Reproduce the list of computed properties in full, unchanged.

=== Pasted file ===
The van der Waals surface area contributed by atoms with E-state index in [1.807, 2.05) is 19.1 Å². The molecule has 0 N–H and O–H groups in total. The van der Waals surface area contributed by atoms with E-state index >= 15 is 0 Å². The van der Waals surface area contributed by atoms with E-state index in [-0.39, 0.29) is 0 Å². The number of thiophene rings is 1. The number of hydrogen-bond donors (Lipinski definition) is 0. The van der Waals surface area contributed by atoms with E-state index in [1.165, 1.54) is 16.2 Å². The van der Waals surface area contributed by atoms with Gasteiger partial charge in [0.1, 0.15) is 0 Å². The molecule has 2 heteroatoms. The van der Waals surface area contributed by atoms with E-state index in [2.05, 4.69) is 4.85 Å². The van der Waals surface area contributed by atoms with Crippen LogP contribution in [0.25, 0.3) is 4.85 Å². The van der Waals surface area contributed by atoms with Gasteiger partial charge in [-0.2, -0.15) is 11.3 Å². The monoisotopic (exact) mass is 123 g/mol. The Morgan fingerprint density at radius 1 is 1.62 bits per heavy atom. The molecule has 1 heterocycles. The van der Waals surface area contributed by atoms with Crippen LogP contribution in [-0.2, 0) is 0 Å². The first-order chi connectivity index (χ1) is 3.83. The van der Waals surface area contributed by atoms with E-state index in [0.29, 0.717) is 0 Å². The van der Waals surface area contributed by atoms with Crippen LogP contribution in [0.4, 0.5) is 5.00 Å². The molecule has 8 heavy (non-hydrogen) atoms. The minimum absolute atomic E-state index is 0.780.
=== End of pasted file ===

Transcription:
The van der Waals surface area contributed by atoms with E-state index in [1.807, 2.05) is 19.1 Å². The molecule has 0 N–H and O–H groups in total. The van der Waals surface area contributed by atoms with E-state index >= 15 is 0 Å². The van der Waals surface area contributed by atoms with E-state index in [-0.39, 0.29) is 0 Å². The number of thiophene rings is 1. The number of hydrogen-bond donors (Lipinski definition) is 0. The van der Waals surface area contributed by atoms with E-state index in [1.165, 1.54) is 16.2 Å². The van der Waals surface area contributed by atoms with Gasteiger partial charge in [0.1, 0.15) is 0 Å². The molecule has 2 heteroatoms. The van der Waals surface area contributed by atoms with E-state index in [2.05, 4.69) is 4.85 Å². The van der Waals surface area contributed by atoms with Crippen LogP contribution in [0.25, 0.3) is 4.85 Å². The van der Waals surface area contributed by atoms with Gasteiger partial charge in [-0.2, -0.15) is 11.3 Å². The monoisotopic (exact) mass is 123 g/mol. The Morgan fingerprint density at radius 1 is 1.62 bits per heavy atom. The molecule has 1 heterocycles. The van der Waals surface area contributed by atoms with Crippen LogP contribution in [-0.2, 0) is 0 Å². The first-order chi connectivity index (χ1) is 3.83. The van der Waals surface area contributed by atoms with E-state index in [0.29, 0.717) is 0 Å². The van der Waals surface area contributed by atoms with Crippen LogP contribution in [0.4, 0.5) is 5.00 Å². The molecule has 8 heavy (non-hydrogen) atoms. The minimum absolute atomic E-state index is 0.780.